Daniel Adams (September 29, 1773-June 8, 1864) was a noted physician, author, and state legislator. ... Amos Tappan Akerman (February 23, 1821 - December 21, 1880) served as United States Attorney General under President Ulysses S. Grant from 1870-1872. ... Seal of the United States Department of Justice The United States Attorney General is the head of the United States Department of Justice (see 28 U.S.C. Â§ 503) concerned with legal affairs and is the chief law enforcement officer of the United States government. ... Joel Barlow (March 24, 1754-December 24, 1812), American poet and politician, born in Redding, Fairfield County, Connecticut. ... “Alger” redirects here. ... Rand Beers is a former American counterterrorism adviser who served on the National Security Council under U.S. Presidents Ronald Reagan, George H.W. Bush, Bill Clinton, and George W. Bush. ... To meet Wikipedias quality standards, this article or section may require cleanup. ... George H. Bingham, (1864-1949), graduated from Dartmouth College, 1887; Harvard Law School, 1891; began his legal practice with his father, George Azro Bingham, in Littleton, New Hampshire. ... The United States Court of Appeals for the First Circuit is a federal court with appellate jurisdiction over the following United States District Courts: District of Maine District of Massachusetts District of New Hampshire District of Puerto Rico District of Rhode Island The court is based at the John Joseph... John C. Carney, Jr. ... Official language(s) None Capital Dover Largest city Wilmington Area  Ranked 49th  - Total 2,491 sq mi (6,452 km²)  - Width 30 miles (48 km)  - Length 100 miles (161 km)  - % water 21. ... Elaine Lan Chao (Traditional Chinese: ; Hanyu Pinyin: ; Wade-Giles: Chao Hsiao-lan;[1] born March 26, 1953) currently serves as the 24th United States Secretary of Labor in the Cabinet of President of the United States George W. Bush. ... The United States Secretary of Labor is the head of the United States Department of Labor. ... Harrie Brigham Chase (August 9, 1889 - November 17, 1969) was a Judge of the United States Court of Appeals for the Second Circuit. ... The United States Court of Appeals for the Second Circuit is a federal court with appellate jurisdiction over the district courts in the following districts: District of Connecticut Northern, Southern, Eastern, and Western Districts of New York District of Vermont The Second Circuit hears argument at the Thurgood Marshall U... Ronald Chen is the Public Advocate of New Jersey. ... Public Advocate is a governmental position similar to an ombudsman. ... Official language(s) English de facto Capital Trenton Largest city Newark Area  Ranked 47th  - Total 8,729 sq mi (22,608 km²)  - Width 70 miles (110 km)  - Length 150 miles (240 km)  - % water 14. ... Ed Clark was the Libertarian candidate for President of the United States in the 1980 presidential election. ... William Eaton (23 February 1764 – 1 June 1811) was a United States Army officer, involved with the First Barbary War. ... Combatants United States Barbary States (Ottoman Empire regencies) Commanders Richard Dale William Eaton Edward Preble Hassan Bey Murad Reis Strength 7 Ships 10 US Marines and Soldiers Christian Mercenaries Arab Mercenaries 4000 Casualties 2 Ships destroyed 2 Marines killed, 3 wounded Christian/Arab Mercenaries killed and wounded uncertain Unknown The... James Vincent Forrestal (February 15, 1892–May 22, 1949) was a Secretary of the Navy and the first United States Secretary of Defense (1947 - 1949). ... The United States Secretary of Defense is the head of the United States Department of Defense, concerned with the armed services and The Secretary is a member of the Presidents Cabinet. ... Hillary Goodridge was the lead plaintiff in , the landmark 2003 legal decision which barred prohibitions against same-sex marriage in Massachusetts and effectively legalized them. ... Holding The denial of marriage licenses to same-sex couples violated provisions of the state constitution guaranteeing individual liberty and equality, and was not rationally related to a legitimate state interest. ... Same-sex marriage is a term for a governmentally, socially, or religiously recognized marriage in which two people of the same sex live together as a family. ... Peter Hutchinson (born December 17, 1949) is a candidate for the office of governor of Minnesota in the 2006 election. ... The Governor of Minnesota is the chief executive of the U.S. state of Minnesota, leading the states executive branch. ... Thomas Penfield Jackson (born January 10, 1937) was a United States District Court Judge for the District of Columbia. ... Sen. ... C. Everett Koop Charles Everett Koop, M.D. (born October 14, 1916 in Brooklyn, New York) is an American physician. ... US Public Health Service US Public Health Service Collar Device US Public Health Service Cap Device The Surgeon General of the United States is the head of the United States Public Health Service Commissioned Corps (PHSCC) and thus the leading spokesperson on matters of public health in the U.S... Quentin Lewis Kopp (born 1928 in Syracuse, New York) served as a member of the San Francisco Board of Supervisors, and as a member of the California State Senate from 1986-1998, representing Californias 8th Senatorial District, which included the northern portions of San Mateo County and southern portions... George Perkins Marsh (March 15, 1801 – July 23, 1882), an American diplomat and philologist, is considered by some to be Americas first environmentalist. ... H. Carl McCall (born 1935) is a former Comptroller of New York State and was the Democratic candidate in the 2002 election for state governor. ... Robert Jones Rob Portman (born December 19, 1955) is an American lawyer and a former Director of the Office of Management and Budget. ... The Office of Management and Budget (OMB) is a body within the Executive Office of the President of the United States which is tasked with coordinating United States Federal agencies. ... Robert Bernard Reich (born June 24, 1946) was the twenty-second United States Secretary of Labor, serving under President Bill Clinton from 1993 to 1997. ... William Jefferson Bill Clinton (born William Jefferson Blythe III[1] on August 19, 1946) was the 42nd President of the United States, serving from 1993 to 2001. ... The United States Secretary of Labor is the head of the United States Department of Labor. ... Peter Robinson was a speechwriter for US President Ronald Reagan who authored the sentence, Mr. ... Ronald Wilson Reagan (February 6, 1911 – June 5, 2004) was the 40th President of the United States (1981 – 1989) and the 33rd Governor of California (1967 – 1975). ... U.S. President Ronald Reagan speaking in front of the Brandenburg Gate at the Berlin Wall. ... This article or section includes a list of works cited or a list of external links, but its sources remain unclear because it lacks in-text citations. ... Official language(s) English[1] Capital Springfield Largest city Chicago Largest metro area Chicago Area  Ranked 25th  - Total 57,918 sq mi (149,998 km²)  - Width 210 miles (340 km)  - Length 390 miles (629 km)  - % water 4. ... Stuart O. Simms (Stu Simms) is a Maryland politician, who ran unsuccessfully for the Democratic Partys nomination in the 2006 election for Attorney General of the state of Maryland in the United States. ... Diana Taylor (born 1955) is the New York State Superintendent of Banks. ... Michael Rubens Bloomberg (born 14 February 1942) is an American businessman, philanthropist, and the founder of Bloomberg L.P., currently serving as the Mayor of New York City. ... Sterry Robinson Waterman (June 12, 1901 - February 12, 1984) was a lawyer and federal judge from Vermont. ... Michael A. Wolff is currently Chief Justice of the Supreme Court of Missouri. ... The Supreme Court of Missouri is the highest court in the state of Missouri. ...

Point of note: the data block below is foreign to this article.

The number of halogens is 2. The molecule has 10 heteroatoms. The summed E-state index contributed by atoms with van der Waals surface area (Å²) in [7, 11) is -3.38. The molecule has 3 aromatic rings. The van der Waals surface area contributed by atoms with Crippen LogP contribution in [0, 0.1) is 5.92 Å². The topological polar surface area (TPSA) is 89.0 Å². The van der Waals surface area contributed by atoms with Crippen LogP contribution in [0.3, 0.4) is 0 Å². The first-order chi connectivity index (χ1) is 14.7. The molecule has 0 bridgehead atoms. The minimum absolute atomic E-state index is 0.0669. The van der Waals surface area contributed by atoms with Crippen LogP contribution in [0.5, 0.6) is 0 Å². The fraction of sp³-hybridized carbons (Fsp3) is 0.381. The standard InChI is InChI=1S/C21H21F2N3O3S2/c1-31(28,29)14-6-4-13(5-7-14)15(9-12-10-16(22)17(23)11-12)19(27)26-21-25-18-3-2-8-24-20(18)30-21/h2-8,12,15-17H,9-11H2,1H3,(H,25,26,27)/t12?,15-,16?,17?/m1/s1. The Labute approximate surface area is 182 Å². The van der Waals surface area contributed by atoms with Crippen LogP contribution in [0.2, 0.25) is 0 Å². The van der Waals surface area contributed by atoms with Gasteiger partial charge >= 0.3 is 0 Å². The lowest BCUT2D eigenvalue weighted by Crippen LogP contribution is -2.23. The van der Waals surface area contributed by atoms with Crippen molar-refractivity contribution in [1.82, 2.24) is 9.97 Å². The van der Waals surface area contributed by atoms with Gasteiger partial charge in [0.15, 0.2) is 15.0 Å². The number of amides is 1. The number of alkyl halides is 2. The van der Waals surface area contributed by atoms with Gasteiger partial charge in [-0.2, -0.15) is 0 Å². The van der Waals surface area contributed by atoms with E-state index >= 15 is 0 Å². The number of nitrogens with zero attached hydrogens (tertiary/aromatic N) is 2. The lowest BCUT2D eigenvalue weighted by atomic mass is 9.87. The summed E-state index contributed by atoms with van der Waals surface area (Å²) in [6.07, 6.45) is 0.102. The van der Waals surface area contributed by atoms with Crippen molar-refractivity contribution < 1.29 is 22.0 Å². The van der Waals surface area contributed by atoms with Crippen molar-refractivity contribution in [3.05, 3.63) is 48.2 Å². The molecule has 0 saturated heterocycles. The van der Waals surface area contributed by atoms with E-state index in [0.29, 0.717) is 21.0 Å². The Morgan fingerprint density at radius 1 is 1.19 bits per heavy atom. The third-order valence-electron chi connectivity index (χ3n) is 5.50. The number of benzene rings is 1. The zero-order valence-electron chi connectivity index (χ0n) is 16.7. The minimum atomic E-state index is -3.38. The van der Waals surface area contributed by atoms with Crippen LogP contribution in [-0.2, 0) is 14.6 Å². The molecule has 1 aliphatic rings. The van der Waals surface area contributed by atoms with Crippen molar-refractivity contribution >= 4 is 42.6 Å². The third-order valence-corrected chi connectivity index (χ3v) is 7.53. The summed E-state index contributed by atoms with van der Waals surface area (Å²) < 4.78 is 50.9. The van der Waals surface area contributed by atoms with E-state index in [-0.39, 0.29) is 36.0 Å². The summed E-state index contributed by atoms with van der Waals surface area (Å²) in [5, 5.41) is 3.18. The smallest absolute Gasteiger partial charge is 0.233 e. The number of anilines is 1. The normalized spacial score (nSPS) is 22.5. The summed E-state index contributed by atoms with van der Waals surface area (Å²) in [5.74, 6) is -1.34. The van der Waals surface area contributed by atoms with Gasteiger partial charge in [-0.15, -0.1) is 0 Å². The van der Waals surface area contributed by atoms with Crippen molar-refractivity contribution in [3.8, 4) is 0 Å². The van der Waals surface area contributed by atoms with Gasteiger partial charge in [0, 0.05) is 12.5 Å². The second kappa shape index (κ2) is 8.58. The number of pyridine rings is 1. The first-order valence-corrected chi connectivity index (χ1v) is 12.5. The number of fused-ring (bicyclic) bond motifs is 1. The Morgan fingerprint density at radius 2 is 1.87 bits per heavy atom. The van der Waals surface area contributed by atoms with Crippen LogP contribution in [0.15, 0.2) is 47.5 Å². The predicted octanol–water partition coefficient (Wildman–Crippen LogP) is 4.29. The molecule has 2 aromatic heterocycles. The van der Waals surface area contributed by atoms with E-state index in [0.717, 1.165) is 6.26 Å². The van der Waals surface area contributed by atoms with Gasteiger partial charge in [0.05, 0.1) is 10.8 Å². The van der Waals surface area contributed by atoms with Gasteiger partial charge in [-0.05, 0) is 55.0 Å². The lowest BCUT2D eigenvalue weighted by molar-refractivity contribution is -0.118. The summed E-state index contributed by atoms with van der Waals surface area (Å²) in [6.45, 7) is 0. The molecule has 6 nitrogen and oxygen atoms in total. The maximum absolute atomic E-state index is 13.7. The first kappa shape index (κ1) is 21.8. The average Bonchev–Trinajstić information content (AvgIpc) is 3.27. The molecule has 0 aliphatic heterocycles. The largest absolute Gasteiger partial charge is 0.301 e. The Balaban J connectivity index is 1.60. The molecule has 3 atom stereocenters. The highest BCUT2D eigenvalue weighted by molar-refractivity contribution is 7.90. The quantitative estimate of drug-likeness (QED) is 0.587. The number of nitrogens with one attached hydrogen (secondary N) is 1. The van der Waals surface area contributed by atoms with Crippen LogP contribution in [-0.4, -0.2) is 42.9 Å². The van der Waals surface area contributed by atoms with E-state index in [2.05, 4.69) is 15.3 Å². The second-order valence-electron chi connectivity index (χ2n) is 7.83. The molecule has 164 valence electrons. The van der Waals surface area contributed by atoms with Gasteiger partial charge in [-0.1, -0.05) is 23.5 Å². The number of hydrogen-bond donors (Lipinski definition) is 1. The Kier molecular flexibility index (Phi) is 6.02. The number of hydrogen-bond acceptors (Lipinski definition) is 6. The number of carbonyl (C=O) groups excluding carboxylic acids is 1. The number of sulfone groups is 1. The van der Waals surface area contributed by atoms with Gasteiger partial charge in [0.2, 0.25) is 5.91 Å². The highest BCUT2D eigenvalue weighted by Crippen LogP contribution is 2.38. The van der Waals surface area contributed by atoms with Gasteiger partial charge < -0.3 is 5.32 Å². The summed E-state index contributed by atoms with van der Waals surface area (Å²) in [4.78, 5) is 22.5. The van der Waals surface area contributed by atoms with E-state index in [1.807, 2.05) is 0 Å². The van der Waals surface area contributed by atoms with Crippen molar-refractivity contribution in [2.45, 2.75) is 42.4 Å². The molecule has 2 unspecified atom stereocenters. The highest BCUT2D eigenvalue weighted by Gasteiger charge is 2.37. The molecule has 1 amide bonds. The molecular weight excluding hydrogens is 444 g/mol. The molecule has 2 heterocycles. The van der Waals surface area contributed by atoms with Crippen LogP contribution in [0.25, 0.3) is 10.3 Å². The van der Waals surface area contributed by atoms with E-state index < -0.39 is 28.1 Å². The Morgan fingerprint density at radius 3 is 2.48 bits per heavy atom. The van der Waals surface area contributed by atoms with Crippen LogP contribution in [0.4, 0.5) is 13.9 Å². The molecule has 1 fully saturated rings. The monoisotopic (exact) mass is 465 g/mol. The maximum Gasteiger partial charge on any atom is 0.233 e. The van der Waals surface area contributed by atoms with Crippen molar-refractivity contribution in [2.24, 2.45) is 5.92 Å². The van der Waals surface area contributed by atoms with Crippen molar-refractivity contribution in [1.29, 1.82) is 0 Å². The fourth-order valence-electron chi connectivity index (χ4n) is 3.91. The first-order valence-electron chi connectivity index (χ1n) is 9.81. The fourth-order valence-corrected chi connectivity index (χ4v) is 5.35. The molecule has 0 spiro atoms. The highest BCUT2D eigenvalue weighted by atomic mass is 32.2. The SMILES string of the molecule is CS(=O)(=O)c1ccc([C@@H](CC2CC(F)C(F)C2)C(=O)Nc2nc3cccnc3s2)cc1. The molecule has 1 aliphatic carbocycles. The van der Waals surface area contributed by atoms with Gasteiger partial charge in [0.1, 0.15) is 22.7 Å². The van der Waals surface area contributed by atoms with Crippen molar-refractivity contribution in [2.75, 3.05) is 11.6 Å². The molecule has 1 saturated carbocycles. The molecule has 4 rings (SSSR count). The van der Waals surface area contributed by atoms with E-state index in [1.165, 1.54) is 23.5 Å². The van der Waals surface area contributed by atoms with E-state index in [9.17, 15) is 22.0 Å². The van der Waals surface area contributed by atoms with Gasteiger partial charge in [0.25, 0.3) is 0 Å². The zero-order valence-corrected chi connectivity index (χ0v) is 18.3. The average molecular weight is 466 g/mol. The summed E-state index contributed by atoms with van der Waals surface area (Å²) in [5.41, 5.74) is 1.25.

Journalists and media personalities